Under one version of the proposal, pension spending would be lowered by 0.5% of gross domestic product a year, compared with 1% of GDP under a proposed package of policy measures put forward by the IMF, the EU Commission and ECB in early June. That policy package was compiled after a summit of key European leaders in Berlin on June 2, where German Chancellor Angela Merkel and others decided to present Mr. Tsipras with the outlines of their final offer.
The Greek premier was told he could only change measures in that proposed package if he offers alternative measures that achieve the same fiscal effect. Mr. Tsipras has repeatedly denounced measures demanded by the creditors…
A cull of tax exemptions that Greece’s cabinet will consider on Sunday would not only allow for smaller pension cuts, supporters of the idea hope, but would also allow Greece to avoid imposing a hefty increase in value-added tax on electricity—another measure the IMF and EU have proposed but which is politically hard to sell for Syriza.
Let us put not too fine a point on the matter: the fiscal targets that Greece agreed to meet are harsh, and even a 0.5% of GDP cut in pensions would be significant. It isn’t clear that Tsipras will buy into any of the plans presented to him. But Larry Summers points out the downside in a Financial Times op-ed (Summers is intermittently sane in order to burnish his credentials):
Make no mistake about the consequence of a breakdown. With an end to European support and consequent bank closures and credit problems, austerity in Greece will get far worse than it is today and it will probably become a failed state to the great detriment of all its people and their leadership.
The Journal also stresses that a short-term deal would be a bad outcome for Greece:
Speculation is rife that Greece’s creditors at the EU, European Central Bank and IMF would offer a six-month extension of the bailout programme – disbursing more than €10bn in aid to tide the country over the summer – if agreement was reached. Discussions over a third bailout Athens will inevitably also require would be kicked down the road.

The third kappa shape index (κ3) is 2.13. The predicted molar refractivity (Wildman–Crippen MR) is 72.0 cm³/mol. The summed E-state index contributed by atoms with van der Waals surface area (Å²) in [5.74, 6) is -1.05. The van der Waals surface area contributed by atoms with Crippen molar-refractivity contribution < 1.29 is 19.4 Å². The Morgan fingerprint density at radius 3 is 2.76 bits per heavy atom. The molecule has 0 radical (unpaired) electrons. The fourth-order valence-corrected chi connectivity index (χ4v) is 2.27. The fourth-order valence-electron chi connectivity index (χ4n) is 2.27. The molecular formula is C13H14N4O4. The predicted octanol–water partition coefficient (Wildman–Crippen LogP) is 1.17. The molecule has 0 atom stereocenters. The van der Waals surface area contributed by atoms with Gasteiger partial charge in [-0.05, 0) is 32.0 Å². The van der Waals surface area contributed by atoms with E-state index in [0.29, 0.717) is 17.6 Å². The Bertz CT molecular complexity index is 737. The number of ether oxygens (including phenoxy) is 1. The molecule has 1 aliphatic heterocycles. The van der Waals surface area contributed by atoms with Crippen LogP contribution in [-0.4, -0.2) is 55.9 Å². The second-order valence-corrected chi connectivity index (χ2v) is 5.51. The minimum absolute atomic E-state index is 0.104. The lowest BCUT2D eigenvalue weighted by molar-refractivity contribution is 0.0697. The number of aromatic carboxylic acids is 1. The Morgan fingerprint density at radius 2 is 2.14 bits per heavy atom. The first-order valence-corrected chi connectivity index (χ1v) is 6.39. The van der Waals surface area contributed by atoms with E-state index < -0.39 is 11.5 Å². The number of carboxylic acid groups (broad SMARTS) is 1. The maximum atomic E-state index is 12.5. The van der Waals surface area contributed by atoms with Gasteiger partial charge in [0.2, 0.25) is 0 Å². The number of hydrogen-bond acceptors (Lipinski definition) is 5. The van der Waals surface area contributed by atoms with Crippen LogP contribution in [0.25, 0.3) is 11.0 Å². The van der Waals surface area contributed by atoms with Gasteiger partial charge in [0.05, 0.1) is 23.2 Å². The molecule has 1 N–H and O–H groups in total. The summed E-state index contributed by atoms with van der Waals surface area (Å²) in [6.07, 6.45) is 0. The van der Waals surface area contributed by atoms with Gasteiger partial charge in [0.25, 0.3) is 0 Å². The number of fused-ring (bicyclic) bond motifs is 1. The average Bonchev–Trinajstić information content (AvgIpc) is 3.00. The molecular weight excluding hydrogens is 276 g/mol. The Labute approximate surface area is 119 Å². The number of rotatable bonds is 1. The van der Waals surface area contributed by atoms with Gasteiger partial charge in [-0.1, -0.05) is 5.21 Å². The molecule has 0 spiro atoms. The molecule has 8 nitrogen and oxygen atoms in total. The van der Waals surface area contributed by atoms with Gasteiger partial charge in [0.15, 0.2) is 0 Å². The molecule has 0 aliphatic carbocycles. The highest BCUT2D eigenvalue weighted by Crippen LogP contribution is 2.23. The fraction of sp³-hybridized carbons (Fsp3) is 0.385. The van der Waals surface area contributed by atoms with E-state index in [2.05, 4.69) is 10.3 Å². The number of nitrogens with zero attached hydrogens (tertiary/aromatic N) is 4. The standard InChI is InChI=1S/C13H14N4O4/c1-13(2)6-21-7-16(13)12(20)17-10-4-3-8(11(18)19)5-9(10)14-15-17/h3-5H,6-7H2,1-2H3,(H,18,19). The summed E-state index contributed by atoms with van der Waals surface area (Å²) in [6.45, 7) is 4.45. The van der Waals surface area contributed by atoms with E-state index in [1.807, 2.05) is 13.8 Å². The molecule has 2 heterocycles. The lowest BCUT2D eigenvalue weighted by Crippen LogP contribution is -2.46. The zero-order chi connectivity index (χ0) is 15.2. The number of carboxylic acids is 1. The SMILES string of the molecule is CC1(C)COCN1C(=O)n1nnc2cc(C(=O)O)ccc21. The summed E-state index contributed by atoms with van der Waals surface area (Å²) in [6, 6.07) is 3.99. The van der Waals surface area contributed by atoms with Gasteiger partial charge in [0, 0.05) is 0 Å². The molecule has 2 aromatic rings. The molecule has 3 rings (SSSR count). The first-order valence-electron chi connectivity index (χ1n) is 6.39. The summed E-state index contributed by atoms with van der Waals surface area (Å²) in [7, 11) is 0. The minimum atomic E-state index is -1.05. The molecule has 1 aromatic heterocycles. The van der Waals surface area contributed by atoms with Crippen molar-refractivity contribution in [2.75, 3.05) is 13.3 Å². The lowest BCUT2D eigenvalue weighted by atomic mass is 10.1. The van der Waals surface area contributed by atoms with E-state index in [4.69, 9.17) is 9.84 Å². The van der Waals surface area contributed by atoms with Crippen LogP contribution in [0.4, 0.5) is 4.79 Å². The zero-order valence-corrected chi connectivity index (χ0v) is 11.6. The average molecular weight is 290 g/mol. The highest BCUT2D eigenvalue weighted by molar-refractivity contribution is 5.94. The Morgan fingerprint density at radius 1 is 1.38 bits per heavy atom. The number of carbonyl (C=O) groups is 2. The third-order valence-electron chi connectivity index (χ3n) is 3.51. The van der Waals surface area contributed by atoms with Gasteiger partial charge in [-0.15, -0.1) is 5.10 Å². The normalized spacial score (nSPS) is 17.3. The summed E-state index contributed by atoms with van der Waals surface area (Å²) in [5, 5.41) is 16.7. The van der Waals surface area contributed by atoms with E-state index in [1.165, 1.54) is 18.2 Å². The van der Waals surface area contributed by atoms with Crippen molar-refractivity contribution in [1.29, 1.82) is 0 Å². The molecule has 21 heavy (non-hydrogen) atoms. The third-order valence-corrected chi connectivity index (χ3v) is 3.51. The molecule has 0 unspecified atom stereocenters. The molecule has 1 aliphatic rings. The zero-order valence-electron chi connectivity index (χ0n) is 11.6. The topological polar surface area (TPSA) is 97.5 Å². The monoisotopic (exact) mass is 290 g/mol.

Speaking to the Observer, Athens’s chief negotiator, Euclid Tsakalotos, described the prospect of a short-term deal as perhaps the worst possible outcome. Prolongation of the political uncertainty – and scenarios of Greece’s enforced exit from the euro – would, he said, do nothing for the country’s economic recovery.
“What we need is a mid-term solution that will take us through to the end of 2016,” he said. “A short-term solution might be the worst of all. What we don’t want is a postponement of issues like Grexit and financing, so the economy remains depressed and people don’t have a shift in expectations. Optimism is a material force in the economy.”
Unfortunately, it’s hard to see how the two sides can come to anything other than a short-term deal now, given the urgency of patching something up to release funds before the July 20 event horizon. The so-called “third bailout” of restructuring Greek debt (which would entail further extensions of maturities and reductions of interest rates; see this article by Tim Worstall for more details as to why reductions in the face amount of debt remain a bridge too far). The flip side is that Juncker had earlier offered a “fully funded” bailout extension through the the end of March 2016. If that could be achieved, it might provide enough of a negotiating runway to get through the “third bailout” so as to calm rattled nerves in Greece and get deposits back into Greek banks.
So the choice apparently rests with Tsipras. We’ll know in not too many hours what he elects to do. This is a painful choice no matter what decision he makes, since Greece is in a lose/lose situation. Let us hope he reaches the one that is best for Greek citizens.